What better way to learn all about GDPR than attending workshops and panel debates? We’ve just chaired a GDPR talk in London and here’s a summary of the day.

What is GDPR exactly? (I’m aware of it but always struggle to articulate it properly)

The General Data Protection Regulation (GDPR) will come into effect on 25th May 2018. This new data regulation constitutes the biggest change to the data protection regime in the EU since the 1995 Data Protection Directive. It will change how organisations collect, arrange, store, use and share data. The video from this article tells you a lot more.

How will collecting, processing and using data change the way I work?

You’ll need a new mindset and a more informed approach towards data management. In a nutshell, the key will be:

– Choose quality over quantity
– Adopt minimisation approaches
– Ensure transparency
– Put your customers first: gain a truer view of what they want, create a great experience for them
– Do what is right

What does GDPR mean for the events industry in particular?

The events industry uses so many different data collection tools to gather and analyse information on attendees that the amount of data accumulated is growing at an exponential rate. This new European legislation brings in many fundamental changes to how exhibitors and event organisers collect, store and utilise event data.

The new regulations require the industry to maintain records of the personal data held, where it came from and who they share it with. Current regulations require event organisers and exhibitors to give out certain information when collecting personal data, such as how they intend to use this information, yet the new regulations bring with them a much larger list of requirements.

GDPR also means the events industry must explain their lawful basis for processing the data and divulge how long they plan to keep the data. This will require a privacy statement and retention policy.

What can I do today to implement GDPR in my firm?

Here are 7 actionable steps to GDPR:

1. Organise an internal meeting and form a focus group
2. Create awareness 
3. Conduct gap analysis
4. Build a business case and roadmap
5. Start executing your plan and implementing change
6. Test, test, and test again
7. Embed privacy into the culture

This article explains each step in detail.

How much do I need to invest to become GDPR compliant?

Taking steps to become GDPR compliant can be expensive, especially when training staff to ensure they follow protocol and changing old legacy systems. We see a lot of negativity around this at the moment, which doesn’t help. But what about the incredibly positive effects it can have at every level of your organisation?

For forward-thinking companies, GDPR could be the driver of positive change – a unique chance to break down barriers in organisations that operate in silos. To be fully compliant there must be one single view of the customer in a central location and the organisation must all be speaking in the same terms. This is in fact the foundation needed for efficiency and innovation.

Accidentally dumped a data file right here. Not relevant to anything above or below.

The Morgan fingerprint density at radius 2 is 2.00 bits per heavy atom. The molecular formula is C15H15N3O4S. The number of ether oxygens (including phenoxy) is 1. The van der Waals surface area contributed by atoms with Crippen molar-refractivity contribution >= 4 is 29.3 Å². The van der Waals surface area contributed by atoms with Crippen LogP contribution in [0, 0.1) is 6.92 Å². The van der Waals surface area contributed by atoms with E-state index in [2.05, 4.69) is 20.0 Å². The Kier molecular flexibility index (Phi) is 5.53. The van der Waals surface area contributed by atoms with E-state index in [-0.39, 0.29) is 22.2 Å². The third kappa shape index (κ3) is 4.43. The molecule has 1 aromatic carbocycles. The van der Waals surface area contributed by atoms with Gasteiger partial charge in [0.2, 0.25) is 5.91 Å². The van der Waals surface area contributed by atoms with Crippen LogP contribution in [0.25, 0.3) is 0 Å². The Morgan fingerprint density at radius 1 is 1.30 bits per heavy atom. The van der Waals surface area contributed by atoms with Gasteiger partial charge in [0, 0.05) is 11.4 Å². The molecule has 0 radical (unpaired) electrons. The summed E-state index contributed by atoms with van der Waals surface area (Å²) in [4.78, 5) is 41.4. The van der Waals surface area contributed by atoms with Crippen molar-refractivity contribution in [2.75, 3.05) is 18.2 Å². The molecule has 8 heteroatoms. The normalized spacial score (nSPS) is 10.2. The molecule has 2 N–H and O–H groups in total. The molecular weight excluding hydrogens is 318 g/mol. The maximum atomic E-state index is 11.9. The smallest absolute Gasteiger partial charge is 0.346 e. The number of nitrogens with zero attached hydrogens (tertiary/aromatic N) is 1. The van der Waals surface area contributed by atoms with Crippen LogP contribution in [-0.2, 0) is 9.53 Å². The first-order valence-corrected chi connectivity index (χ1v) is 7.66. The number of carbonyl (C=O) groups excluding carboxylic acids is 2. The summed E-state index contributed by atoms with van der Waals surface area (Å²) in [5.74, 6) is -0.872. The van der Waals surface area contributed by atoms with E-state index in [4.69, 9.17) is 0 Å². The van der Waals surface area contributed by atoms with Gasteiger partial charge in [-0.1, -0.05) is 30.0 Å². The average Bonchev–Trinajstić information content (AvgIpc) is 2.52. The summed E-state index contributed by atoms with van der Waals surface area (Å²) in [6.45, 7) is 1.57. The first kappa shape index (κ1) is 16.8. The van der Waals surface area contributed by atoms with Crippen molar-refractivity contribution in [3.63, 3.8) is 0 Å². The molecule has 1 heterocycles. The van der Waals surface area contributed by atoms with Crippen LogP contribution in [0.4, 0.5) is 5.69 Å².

What if my organisation fails to become GDPR compliant?

Any organisation collecting and processing data on European citizens falls under the new regulation. Event companies which have any kind of touchpoint with EU citizens will need to adhere to the GDPR.

Organisations not able to show they are complying with GDPR principles face large fines of up to €20m or 4% of annual worldwide turnover.

Will GDPR still be around after Brexit?

Definitely. Even post-Brexit, UK businesses offering services to EU citizens – regardless of whether they hold any data in the EU – will have to adopt more stringent rules than the ones currently imposed by the UK Data Protection Act. 

GDPR sounds very challenging. How can I turn it into an opportunity?

The changes needed to modernise your organisation (and the wider industry) and achieve the single view of the customer may seem like a huge undertaking – but disruption in the technology world is often positive and GDPR should be viewed in this light.

A great example of this is from accommodation company Airbnb. By taking major steps (procedurally and financially) to secure their customers’ private data, the brand power gained was immeasurable.

Finally, can I really drive innovation with GDPR?

You certainly can. Trust is key to business growth. Reviewing and investing in data management policies will not only protect your data, but the transparency you provide to your customers will ensure that they feel comfortable handing over their data to you.

GDPR will require you to have a more concise and clearer view of the data you have and what it has been used for. This gives you an opportunity to not only create content that is relevant to your target audience, but also create more beneficial products and services for your customers.

At Acrotrend we believe in the three T’s – trust, transparency and targeted. Ensure your customer trusts what you do with your data, by creating transparent processes that reach targeted customers and safeguard your data is cleaner than ever.